The EAPR–PC1 high years (defined as EAPR–PC1 > 0.5) with detection of lag0 day show strong connection between Indian precipitation and the East Asian dipole precipitation pattern (Supplementary Fig. 10b, f) in June. Meanwhile, the EAPR–PC1 high years without strong ISMH show the East Asian dipole pattern of precipitation, but Indian precipitation is close to neutral (Supplementary Fig. 10c, g). Given the complex influencing factors of the EASM, the dipole precipitation pattern could also be induced by factors other than the ISM, including the Pacific–Japan pattern-like feature evident in the observational data shown in Supplementary Fig. 10c. Mean precipitation in June for the year with lag0 day shows a relatively weak dipole pattern in the result of the observations and HIST (Supplementary Fig. 10d, h), whose projected EAPR–PC1 scores are 0.65 and 0.37, respectively. These scores represent the extent to which subseasonal ISM affects interannual EASM. Meanwhile, for years where lag0 day was successfully detected, the EAPR–PC1 score shifts accordingly to the positive values. We also confirm that higher ISMH values (indicating stronger ISM forcing) correspond to higher interannual EAPR–PC1 scores, as expected (Supplementary Fig. 10i, j). These findings underscore the role of subseasonal ISM heating on the formation of the East Asian rainband. The subseasonal ISM heating signal in the interannual EASM is magnified or obscured if multiple processes coexist. The unstable relationship of monthly or seasonal precipitation between the ISM and EASM, as mentioned in introduction, is therefore speculated to indicate that the monthly average precipitation does not sufficiently represent the physical ISM–EASM connection signal.

We found a robust connection between the EASM and ISM in early summer. Our subseasonal analysis targeting this relationship reveals that ISM diabatic heating can trigger a CGT wave train that steers warm advection toward East Asia. The anomalous warm temperature advection, in conjunction with low-level moisture transport driven by the southerly winds in East Asia as a part of the CGT, induces greater precipitation anomalies over central East China, the Korean Peninsula, and southern Japan. The findings of this work provide a basis for ISM–EASM connection on the subseasonal timescale. More importantly, the large-ensemble simulation enables comparison of the temporal evolution of the atmospheric fields among various jet stream features, thereby enhancing understanding of the hydrological cycle in East Asia and benefitting subseasonal forecasting of heavy rainfall of the EASM. The present study leaves certain issues that must be understood in the future; for instance, further studies will be needed on the factors that control the dry band over East Asia (some clues are shown that it is related to low-level easterly winds before lag0 day, Fig. 4u–x), and the processes behind ISM heating including how its timespan from initiation to peak is determined.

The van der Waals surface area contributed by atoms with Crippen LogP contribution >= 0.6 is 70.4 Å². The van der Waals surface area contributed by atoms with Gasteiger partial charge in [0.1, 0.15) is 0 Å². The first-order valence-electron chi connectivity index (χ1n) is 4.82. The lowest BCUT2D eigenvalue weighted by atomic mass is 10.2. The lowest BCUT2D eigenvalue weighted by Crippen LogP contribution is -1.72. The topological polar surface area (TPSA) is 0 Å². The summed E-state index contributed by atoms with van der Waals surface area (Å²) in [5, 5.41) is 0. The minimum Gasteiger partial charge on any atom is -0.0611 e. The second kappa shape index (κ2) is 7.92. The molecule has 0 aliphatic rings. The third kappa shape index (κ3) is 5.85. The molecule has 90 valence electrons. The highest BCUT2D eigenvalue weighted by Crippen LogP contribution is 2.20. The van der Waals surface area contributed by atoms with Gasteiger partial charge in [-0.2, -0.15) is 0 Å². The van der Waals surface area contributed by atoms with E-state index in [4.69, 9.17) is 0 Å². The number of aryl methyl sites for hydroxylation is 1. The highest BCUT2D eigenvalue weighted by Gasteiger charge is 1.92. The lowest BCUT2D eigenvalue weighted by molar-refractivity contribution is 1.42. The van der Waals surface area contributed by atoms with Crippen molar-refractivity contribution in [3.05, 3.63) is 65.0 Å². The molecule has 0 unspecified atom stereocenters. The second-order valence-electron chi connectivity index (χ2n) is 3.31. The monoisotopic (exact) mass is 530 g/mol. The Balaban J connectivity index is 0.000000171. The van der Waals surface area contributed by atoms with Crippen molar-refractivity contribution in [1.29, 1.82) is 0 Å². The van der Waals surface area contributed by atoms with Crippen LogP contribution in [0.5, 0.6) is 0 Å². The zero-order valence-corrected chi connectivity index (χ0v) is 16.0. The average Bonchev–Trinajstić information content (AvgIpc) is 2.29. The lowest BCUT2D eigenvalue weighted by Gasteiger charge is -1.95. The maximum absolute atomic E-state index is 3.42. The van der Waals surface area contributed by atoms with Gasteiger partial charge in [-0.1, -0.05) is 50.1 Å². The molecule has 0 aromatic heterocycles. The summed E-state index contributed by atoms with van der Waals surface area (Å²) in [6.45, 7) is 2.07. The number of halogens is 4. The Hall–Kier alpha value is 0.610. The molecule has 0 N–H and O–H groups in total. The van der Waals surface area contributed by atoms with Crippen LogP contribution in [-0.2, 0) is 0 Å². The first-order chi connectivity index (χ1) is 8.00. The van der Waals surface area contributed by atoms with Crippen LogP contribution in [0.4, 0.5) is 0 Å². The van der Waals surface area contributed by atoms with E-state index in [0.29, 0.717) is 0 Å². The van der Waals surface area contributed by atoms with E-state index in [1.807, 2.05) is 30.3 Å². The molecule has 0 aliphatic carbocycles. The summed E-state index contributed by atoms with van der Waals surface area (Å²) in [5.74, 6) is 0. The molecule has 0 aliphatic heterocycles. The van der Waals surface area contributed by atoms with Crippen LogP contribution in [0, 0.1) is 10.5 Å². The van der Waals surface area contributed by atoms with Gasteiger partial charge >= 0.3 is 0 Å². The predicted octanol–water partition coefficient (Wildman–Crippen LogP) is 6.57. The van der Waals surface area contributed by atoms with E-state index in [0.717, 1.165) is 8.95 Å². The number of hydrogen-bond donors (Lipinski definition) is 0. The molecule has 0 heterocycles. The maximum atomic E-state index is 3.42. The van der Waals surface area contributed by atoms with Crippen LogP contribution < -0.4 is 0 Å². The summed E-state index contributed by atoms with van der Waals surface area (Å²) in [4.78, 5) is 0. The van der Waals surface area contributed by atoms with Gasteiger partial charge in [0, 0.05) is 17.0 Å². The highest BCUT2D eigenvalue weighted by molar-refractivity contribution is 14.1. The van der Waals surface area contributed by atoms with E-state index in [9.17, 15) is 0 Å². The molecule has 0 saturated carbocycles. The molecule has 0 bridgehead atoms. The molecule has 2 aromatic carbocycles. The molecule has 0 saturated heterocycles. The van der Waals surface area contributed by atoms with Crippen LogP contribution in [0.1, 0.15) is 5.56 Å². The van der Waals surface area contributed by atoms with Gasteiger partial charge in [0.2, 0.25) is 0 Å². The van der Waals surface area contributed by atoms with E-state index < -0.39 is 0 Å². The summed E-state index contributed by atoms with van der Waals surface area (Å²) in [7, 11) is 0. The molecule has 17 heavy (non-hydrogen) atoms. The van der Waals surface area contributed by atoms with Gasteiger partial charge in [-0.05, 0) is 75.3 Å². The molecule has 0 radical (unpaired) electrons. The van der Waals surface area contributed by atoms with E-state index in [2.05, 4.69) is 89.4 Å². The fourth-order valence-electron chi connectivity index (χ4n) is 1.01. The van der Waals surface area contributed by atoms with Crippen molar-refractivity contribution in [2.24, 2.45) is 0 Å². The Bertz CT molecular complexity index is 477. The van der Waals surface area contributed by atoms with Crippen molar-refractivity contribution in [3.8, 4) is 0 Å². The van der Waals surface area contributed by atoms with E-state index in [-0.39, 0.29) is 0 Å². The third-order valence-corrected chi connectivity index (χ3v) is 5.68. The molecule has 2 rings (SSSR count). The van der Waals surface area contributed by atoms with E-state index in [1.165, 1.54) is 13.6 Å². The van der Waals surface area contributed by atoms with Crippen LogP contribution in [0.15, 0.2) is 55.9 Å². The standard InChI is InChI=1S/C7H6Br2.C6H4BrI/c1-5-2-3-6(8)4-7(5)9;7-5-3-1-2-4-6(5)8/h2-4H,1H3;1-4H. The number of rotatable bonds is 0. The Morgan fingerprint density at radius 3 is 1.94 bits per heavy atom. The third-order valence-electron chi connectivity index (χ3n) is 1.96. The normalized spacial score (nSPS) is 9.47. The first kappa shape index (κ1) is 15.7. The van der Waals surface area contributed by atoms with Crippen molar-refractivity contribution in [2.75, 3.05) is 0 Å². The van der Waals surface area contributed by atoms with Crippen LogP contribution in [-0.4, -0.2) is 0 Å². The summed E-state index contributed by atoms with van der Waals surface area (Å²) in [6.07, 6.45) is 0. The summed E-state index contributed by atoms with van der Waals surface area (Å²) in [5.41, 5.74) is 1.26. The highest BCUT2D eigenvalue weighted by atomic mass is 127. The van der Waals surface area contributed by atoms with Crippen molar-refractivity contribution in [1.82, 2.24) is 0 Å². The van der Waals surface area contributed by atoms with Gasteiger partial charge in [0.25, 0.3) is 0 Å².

Observational and reanalysis data

The observed leading precipitation variability mode was investigated using monthly data from 1979 to 2020. The monthly precipitation data (2.5° × 2.5°) from the Global Precipitation Climatology Project (GPCP)39 version 2.3 was used (Supplementary Fig. 10; EAPR–PC1).

The subseasonal analysis was conducted over an extended period (1958–2020) to enlarge the sample size of episodes. The daily mean atmospheric circulation and hydrological parameters were derived from the Japanese 55-year Reanalysis datasets40 (JRA-55) with spatial resolution of 1.25° × 1.25°. The analysis also used Asian Precipitation—Highly Resolved Observational Data Integration Towards Evaluation of Water Resources (APHRODITE) version 241 daily data for the period 1958–2015.

Simulation data

A large-ensemble atmospheric global climate model experiment was used to obtain a suitable number of cases to satisfy the requirements for analysis on subseasonal atmospheric variability. The output from the 100‐member ensemble simulations was obtained from the “Database for Policy Decision-Making for Future Climate Change” (d4PDF)42. We used the historical climate experiment (HIST) between 1951 and 2011, with horizontal mesh size of 60 km, and the circulation-related output, with 1.25° × 1.25° resolution. This experiment was forced using observed monthly mean SST and sea ice from the COBE-SST243 dataset and other observed external forcing agencies such as greenhouse gases, aerosols, and ozone. The ensemble members were created using perturbed lower boundary conditions and initial conditions. The monthly mean and daily mean output from HIST were analyzed in this study.